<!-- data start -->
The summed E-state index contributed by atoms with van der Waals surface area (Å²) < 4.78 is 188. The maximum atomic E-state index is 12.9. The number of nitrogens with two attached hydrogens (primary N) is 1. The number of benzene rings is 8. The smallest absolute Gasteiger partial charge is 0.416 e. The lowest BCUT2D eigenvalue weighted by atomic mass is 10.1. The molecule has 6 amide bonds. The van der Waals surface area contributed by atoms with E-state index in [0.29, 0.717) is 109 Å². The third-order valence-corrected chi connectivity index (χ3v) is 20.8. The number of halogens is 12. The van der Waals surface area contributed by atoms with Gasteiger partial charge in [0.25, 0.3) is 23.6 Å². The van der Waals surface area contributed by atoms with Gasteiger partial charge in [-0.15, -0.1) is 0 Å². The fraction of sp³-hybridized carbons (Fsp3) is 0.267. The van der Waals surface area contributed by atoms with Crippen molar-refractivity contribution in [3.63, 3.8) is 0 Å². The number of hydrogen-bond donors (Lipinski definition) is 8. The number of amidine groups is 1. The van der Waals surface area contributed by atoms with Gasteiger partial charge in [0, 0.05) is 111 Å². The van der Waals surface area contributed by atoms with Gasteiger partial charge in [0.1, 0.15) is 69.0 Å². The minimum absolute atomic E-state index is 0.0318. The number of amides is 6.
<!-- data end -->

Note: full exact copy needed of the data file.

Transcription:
The summed E-state index contributed by atoms with van der Waals surface area (Å²) < 4.78 is 188. The maximum atomic E-state index is 12.9. The number of nitrogens with two attached hydrogens (primary N) is 1. The number of benzene rings is 8. The smallest absolute Gasteiger partial charge is 0.416 e. The lowest BCUT2D eigenvalue weighted by atomic mass is 10.1. The molecule has 6 amide bonds. The van der Waals surface area contributed by atoms with E-state index in [0.29, 0.717) is 109 Å². The third-order valence-corrected chi connectivity index (χ3v) is 20.8. The number of halogens is 12. The van der Waals surface area contributed by atoms with Gasteiger partial charge in [0.25, 0.3) is 23.6 Å². The van der Waals surface area contributed by atoms with Gasteiger partial charge in [-0.15, -0.1) is 0 Å². The fraction of sp³-hybridized carbons (Fsp3) is 0.267. The van der Waals surface area contributed by atoms with Crippen molar-refractivity contribution in [3.63, 3.8) is 0 Å². The number of hydrogen-bond donors (Lipinski definition) is 8. The number of amidine groups is 1. The van der Waals surface area contributed by atoms with Gasteiger partial charge in [0, 0.05) is 111 Å². The van der Waals surface area contributed by atoms with Gasteiger partial charge in [0.1, 0.15) is 69.0 Å². The minimum absolute atomic E-state index is 0.0318. The number of amides is 6.